November 15, 2005. There were 306 requests for informal
opinions (phone, email, etc.) as follows: 144 from citizens,
130 from state and local government, and 32 from media representatives.
No formal written opinions were issued in this period.
updated the Council on the outcome of the annual FOIA workshops,
held Abingdon, Harrisonburg, Fairfax, Richmond and Norfolk.
The workshops were approved by the Virginia State Bar for
continuing legal education credit, the Department of Criminal
Justice Services for law-enforcement credit, and the Virginia
School Board Association for academy points, and reached
approximately 350 persons statewide, including government
officials, media representatives and citizens. After conducting
annual statewide FOIA workshops in each of the six years
since the Council's creation in 2000, the Council viewed
declining attendance over the last two years as a sign that
its basic training mission had been successfully accomplished.
The Council welcomed the opportunity to provide other relevant
training programs to meet the needs of government officials,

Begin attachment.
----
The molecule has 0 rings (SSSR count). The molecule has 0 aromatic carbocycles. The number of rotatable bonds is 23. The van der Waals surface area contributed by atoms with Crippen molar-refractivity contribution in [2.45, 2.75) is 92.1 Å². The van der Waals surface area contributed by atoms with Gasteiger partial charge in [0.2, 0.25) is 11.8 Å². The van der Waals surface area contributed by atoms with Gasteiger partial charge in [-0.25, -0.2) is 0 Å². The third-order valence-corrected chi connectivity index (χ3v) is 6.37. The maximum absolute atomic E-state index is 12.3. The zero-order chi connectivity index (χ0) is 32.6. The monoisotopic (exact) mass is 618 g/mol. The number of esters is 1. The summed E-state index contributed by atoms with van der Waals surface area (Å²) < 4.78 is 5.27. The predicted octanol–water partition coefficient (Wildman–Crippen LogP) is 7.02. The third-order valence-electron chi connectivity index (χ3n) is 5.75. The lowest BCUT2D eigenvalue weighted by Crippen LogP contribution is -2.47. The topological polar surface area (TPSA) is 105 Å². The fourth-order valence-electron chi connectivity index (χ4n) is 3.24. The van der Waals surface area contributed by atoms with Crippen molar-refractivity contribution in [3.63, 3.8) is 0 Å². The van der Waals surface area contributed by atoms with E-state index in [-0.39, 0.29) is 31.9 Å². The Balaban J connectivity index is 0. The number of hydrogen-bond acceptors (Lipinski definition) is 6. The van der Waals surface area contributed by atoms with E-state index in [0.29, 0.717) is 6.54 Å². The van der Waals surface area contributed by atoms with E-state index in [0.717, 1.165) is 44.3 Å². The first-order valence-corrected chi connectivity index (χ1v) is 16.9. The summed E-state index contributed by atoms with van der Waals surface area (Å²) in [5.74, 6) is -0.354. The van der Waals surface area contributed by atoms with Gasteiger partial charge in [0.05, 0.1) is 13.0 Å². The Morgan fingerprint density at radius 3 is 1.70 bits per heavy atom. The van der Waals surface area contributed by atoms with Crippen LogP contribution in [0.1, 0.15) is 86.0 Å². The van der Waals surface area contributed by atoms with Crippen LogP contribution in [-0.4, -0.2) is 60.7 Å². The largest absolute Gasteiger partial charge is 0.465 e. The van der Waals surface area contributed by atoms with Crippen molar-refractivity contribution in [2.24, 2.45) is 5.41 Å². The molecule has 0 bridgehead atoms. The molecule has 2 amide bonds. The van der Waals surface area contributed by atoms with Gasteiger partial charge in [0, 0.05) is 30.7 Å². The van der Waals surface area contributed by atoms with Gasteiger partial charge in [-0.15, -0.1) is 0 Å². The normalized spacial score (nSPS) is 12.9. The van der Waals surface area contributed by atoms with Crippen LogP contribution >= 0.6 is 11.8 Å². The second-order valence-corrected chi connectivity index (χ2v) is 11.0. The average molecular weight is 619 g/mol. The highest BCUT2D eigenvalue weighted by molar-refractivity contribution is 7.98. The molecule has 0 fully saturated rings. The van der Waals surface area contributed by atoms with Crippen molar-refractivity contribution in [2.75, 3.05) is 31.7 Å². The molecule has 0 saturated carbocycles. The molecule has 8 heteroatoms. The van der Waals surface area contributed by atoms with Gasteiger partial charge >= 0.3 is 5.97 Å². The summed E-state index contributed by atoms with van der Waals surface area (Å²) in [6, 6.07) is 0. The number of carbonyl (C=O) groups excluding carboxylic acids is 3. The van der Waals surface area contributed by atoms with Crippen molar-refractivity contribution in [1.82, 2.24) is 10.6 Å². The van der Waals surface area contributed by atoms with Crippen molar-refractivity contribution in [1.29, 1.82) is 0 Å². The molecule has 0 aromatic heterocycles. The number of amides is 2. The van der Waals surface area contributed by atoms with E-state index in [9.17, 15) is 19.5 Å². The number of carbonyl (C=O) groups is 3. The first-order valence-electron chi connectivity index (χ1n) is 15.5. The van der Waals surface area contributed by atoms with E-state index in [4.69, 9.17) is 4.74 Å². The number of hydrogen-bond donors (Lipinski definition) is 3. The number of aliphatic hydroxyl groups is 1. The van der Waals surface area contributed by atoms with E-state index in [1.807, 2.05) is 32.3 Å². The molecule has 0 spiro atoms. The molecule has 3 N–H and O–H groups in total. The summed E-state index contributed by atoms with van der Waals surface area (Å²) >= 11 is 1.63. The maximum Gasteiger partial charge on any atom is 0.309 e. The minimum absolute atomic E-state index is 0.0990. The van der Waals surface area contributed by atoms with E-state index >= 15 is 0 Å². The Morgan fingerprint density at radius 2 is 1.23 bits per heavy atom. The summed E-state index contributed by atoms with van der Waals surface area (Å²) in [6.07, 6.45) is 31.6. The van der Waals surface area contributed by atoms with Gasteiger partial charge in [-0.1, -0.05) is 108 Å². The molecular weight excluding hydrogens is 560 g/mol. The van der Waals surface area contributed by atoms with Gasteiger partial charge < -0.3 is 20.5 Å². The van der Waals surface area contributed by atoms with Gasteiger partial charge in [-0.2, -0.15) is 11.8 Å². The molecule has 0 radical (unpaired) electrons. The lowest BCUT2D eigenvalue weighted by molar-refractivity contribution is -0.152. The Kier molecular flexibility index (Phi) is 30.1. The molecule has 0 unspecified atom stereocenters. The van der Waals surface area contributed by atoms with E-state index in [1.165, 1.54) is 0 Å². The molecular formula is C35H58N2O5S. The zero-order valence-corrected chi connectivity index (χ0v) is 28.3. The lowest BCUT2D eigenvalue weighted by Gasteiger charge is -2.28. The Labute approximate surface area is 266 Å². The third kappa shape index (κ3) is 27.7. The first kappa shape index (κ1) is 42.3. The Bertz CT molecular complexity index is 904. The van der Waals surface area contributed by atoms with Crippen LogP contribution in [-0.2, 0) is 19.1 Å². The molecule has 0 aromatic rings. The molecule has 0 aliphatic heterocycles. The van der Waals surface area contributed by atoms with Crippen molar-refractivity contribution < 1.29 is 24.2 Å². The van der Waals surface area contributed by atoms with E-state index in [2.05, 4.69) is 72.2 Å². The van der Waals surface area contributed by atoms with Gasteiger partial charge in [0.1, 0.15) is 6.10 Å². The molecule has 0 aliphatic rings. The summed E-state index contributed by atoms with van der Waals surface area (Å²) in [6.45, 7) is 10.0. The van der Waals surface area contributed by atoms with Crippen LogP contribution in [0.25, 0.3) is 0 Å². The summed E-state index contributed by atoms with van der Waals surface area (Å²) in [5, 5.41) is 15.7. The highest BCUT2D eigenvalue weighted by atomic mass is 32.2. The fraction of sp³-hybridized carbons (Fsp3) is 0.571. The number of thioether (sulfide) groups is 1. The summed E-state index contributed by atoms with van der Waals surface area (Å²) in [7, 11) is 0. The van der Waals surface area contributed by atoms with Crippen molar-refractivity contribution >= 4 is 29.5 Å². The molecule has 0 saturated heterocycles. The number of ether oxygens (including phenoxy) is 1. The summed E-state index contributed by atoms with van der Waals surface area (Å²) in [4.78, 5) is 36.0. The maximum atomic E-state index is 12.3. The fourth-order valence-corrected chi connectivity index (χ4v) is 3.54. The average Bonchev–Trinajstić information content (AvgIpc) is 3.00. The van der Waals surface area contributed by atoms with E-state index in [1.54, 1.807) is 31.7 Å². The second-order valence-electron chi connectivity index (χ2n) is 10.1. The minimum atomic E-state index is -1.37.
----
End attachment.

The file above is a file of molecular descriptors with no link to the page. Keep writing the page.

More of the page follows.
the media, and citizens alike. Statewide workshops will
continue to be offered in odd-numbered years to provide
training to new public officials and employees. In even-numbered
years, the Council will conduct a forum to address topic-specific
issues such as public access in light of the HIPPA, the
Patriot Act, and other federal and state laws.
meeting of the Council has been set for Thursday, December
29, 2005 at 1:00 p.m. in House Room D of the General Assembly
Building, Richmond. The agenda for this meeting will be limited
to consideration of the PPEA/PPTA Subcommittee draft and the
draft mandated fifth response to a FOIA request.
Honorable R. Edward Houck, Chair
Maria J.K. Everett, Executive Director
members in attendance were Senator Houck, Delegate Griffith,
J. Stewart Bryan, John Edwards, Craig T. Fifer, W. Wat Hopkins,
Mary Yancey Spencer, Roger C. Wiley, and Nolan Yelich. Council
members Ralph L. Bill Axselle, E.M. Miller, and Thomas Moncure
2The Public-Private Education Facilities and Infrastructure
Act of 2002/Public-Private Transportation Act of 1995.